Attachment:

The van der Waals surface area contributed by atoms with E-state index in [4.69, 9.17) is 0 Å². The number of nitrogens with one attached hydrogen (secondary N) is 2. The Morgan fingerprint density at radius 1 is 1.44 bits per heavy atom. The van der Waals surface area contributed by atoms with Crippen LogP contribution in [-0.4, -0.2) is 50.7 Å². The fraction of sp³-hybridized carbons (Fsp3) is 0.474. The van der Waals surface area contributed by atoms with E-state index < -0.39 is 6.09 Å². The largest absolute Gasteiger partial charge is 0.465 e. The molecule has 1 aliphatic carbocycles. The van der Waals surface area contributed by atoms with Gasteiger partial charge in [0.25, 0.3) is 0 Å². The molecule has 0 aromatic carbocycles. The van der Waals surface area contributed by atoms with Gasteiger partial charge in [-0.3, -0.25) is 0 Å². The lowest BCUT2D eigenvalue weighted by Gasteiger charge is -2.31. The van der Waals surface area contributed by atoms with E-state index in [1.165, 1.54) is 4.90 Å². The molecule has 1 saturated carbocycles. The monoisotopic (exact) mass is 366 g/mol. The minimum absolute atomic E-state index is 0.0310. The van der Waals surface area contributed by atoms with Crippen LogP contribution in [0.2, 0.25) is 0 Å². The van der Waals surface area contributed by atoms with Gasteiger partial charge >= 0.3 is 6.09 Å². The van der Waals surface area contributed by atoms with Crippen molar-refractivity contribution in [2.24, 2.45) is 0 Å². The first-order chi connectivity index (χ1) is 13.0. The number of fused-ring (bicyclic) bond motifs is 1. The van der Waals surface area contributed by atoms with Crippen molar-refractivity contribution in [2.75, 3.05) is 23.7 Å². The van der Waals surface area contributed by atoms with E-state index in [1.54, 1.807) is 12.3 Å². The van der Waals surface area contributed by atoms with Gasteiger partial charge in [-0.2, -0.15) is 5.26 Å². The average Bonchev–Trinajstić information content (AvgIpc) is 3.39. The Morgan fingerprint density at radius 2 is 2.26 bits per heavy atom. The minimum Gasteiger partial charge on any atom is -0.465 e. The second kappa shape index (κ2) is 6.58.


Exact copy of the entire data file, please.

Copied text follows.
The van der Waals surface area contributed by atoms with E-state index in [4.69, 9.17) is 0 Å². The number of nitrogens with one attached hydrogen (secondary N) is 2. The Morgan fingerprint density at radius 1 is 1.44 bits per heavy atom. The van der Waals surface area contributed by atoms with Crippen LogP contribution in [-0.4, -0.2) is 50.7 Å². The fraction of sp³-hybridized carbons (Fsp3) is 0.474. The van der Waals surface area contributed by atoms with E-state index < -0.39 is 6.09 Å². The largest absolute Gasteiger partial charge is 0.465 e. The molecule has 1 aliphatic carbocycles. The van der Waals surface area contributed by atoms with Gasteiger partial charge in [0.25, 0.3) is 0 Å². The molecule has 0 aromatic carbocycles. The van der Waals surface area contributed by atoms with Gasteiger partial charge in [-0.3, -0.25) is 0 Å². The lowest BCUT2D eigenvalue weighted by Gasteiger charge is -2.31. The van der Waals surface area contributed by atoms with E-state index in [1.165, 1.54) is 4.90 Å². The molecule has 1 saturated carbocycles. The monoisotopic (exact) mass is 366 g/mol. The minimum absolute atomic E-state index is 0.0310. The van der Waals surface area contributed by atoms with Crippen LogP contribution in [0.2, 0.25) is 0 Å². The van der Waals surface area contributed by atoms with Gasteiger partial charge >= 0.3 is 6.09 Å². The van der Waals surface area contributed by atoms with Crippen molar-refractivity contribution in [2.24, 2.45) is 0 Å². The first-order chi connectivity index (χ1) is 13.0. The number of fused-ring (bicyclic) bond motifs is 1. The van der Waals surface area contributed by atoms with Crippen molar-refractivity contribution in [2.75, 3.05) is 23.7 Å². The van der Waals surface area contributed by atoms with E-state index in [1.54, 1.807) is 12.3 Å². The van der Waals surface area contributed by atoms with Gasteiger partial charge in [-0.2, -0.15) is 5.26 Å². The average Bonchev–Trinajstić information content (AvgIpc) is 3.39. The Morgan fingerprint density at radius 2 is 2.26 bits per heavy atom. The minimum Gasteiger partial charge on any atom is -0.465 e. The second kappa shape index (κ2) is 6.58.